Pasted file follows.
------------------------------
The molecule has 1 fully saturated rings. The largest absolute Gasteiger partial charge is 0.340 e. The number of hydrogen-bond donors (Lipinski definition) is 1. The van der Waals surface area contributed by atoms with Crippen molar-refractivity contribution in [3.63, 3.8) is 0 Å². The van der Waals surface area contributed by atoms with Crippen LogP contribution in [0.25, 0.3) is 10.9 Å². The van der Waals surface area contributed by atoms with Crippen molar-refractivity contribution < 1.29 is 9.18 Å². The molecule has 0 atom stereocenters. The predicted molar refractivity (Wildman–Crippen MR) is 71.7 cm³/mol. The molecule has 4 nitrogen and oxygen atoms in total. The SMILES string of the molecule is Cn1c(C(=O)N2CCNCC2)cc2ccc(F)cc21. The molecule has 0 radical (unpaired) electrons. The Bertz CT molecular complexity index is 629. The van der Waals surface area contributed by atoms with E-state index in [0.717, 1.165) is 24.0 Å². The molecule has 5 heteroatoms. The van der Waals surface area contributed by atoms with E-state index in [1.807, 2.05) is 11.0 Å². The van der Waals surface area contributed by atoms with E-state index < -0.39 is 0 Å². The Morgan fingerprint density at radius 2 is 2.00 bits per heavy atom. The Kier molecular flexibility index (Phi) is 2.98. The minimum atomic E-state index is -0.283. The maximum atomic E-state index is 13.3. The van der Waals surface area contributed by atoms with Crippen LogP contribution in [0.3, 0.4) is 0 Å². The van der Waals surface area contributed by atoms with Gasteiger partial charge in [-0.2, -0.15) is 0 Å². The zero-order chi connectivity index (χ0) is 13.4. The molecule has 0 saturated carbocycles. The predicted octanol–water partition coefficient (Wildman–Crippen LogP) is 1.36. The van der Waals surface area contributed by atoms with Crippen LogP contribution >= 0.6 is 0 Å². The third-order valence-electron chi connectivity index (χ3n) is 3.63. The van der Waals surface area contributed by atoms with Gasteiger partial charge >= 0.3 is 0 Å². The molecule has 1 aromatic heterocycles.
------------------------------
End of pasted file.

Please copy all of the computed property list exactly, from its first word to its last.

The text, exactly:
The molecule has 1 fully saturated rings. The largest absolute Gasteiger partial charge is 0.340 e. The number of hydrogen-bond donors (Lipinski definition) is 1. The van der Waals surface area contributed by atoms with Crippen molar-refractivity contribution in [3.63, 3.8) is 0 Å². The van der Waals surface area contributed by atoms with Crippen LogP contribution in [0.25, 0.3) is 10.9 Å². The van der Waals surface area contributed by atoms with Crippen molar-refractivity contribution < 1.29 is 9.18 Å². The molecule has 0 atom stereocenters. The predicted molar refractivity (Wildman–Crippen MR) is 71.7 cm³/mol. The molecule has 4 nitrogen and oxygen atoms in total. The SMILES string of the molecule is Cn1c(C(=O)N2CCNCC2)cc2ccc(F)cc21. The molecule has 0 radical (unpaired) electrons. The Bertz CT molecular complexity index is 629. The van der Waals surface area contributed by atoms with E-state index in [0.717, 1.165) is 24.0 Å². The molecule has 5 heteroatoms. The van der Waals surface area contributed by atoms with E-state index in [1.807, 2.05) is 11.0 Å². The van der Waals surface area contributed by atoms with E-state index < -0.39 is 0 Å². The Morgan fingerprint density at radius 2 is 2.00 bits per heavy atom. The Kier molecular flexibility index (Phi) is 2.98. The minimum atomic E-state index is -0.283. The maximum atomic E-state index is 13.3. The van der Waals surface area contributed by atoms with Crippen LogP contribution in [0.3, 0.4) is 0 Å². The van der Waals surface area contributed by atoms with Gasteiger partial charge in [-0.2, -0.15) is 0 Å². The zero-order chi connectivity index (χ0) is 13.4. The molecule has 0 saturated carbocycles. The predicted octanol–water partition coefficient (Wildman–Crippen LogP) is 1.36. The van der Waals surface area contributed by atoms with Crippen LogP contribution >= 0.6 is 0 Å². The third-order valence-electron chi connectivity index (χ3n) is 3.63. The van der Waals surface area contributed by atoms with Gasteiger partial charge >= 0.3 is 0 Å². The molecule has 1 aromatic heterocycles.